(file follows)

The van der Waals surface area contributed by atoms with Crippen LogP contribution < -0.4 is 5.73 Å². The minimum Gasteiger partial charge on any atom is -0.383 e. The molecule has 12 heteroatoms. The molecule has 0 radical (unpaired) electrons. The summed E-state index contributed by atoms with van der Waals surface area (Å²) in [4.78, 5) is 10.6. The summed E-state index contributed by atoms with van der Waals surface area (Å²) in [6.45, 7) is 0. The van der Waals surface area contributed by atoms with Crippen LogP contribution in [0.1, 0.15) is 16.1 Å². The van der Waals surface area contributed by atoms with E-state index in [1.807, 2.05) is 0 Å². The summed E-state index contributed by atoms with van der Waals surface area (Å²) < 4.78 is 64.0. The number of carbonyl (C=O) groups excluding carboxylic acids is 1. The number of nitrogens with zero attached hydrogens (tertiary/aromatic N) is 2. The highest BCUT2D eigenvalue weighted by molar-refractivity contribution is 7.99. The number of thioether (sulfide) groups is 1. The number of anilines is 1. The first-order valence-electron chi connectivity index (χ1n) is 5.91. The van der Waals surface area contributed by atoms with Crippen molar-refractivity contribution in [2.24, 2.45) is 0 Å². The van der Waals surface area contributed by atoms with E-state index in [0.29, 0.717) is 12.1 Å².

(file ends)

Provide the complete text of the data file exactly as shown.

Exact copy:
The van der Waals surface area contributed by atoms with Crippen LogP contribution < -0.4 is 5.73 Å². The minimum Gasteiger partial charge on any atom is -0.383 e. The molecule has 12 heteroatoms. The molecule has 0 radical (unpaired) electrons. The summed E-state index contributed by atoms with van der Waals surface area (Å²) in [4.78, 5) is 10.6. The summed E-state index contributed by atoms with van der Waals surface area (Å²) in [6.45, 7) is 0. The van der Waals surface area contributed by atoms with Crippen LogP contribution in [0.1, 0.15) is 16.1 Å². The van der Waals surface area contributed by atoms with E-state index in [1.807, 2.05) is 0 Å². The summed E-state index contributed by atoms with van der Waals surface area (Å²) < 4.78 is 64.0. The number of carbonyl (C=O) groups excluding carboxylic acids is 1. The number of nitrogens with zero attached hydrogens (tertiary/aromatic N) is 2. The highest BCUT2D eigenvalue weighted by molar-refractivity contribution is 7.99. The number of thioether (sulfide) groups is 1. The number of anilines is 1. The first-order valence-electron chi connectivity index (χ1n) is 5.91. The van der Waals surface area contributed by atoms with Crippen molar-refractivity contribution in [2.24, 2.45) is 0 Å². The van der Waals surface area contributed by atoms with E-state index in [0.29, 0.717) is 12.1 Å².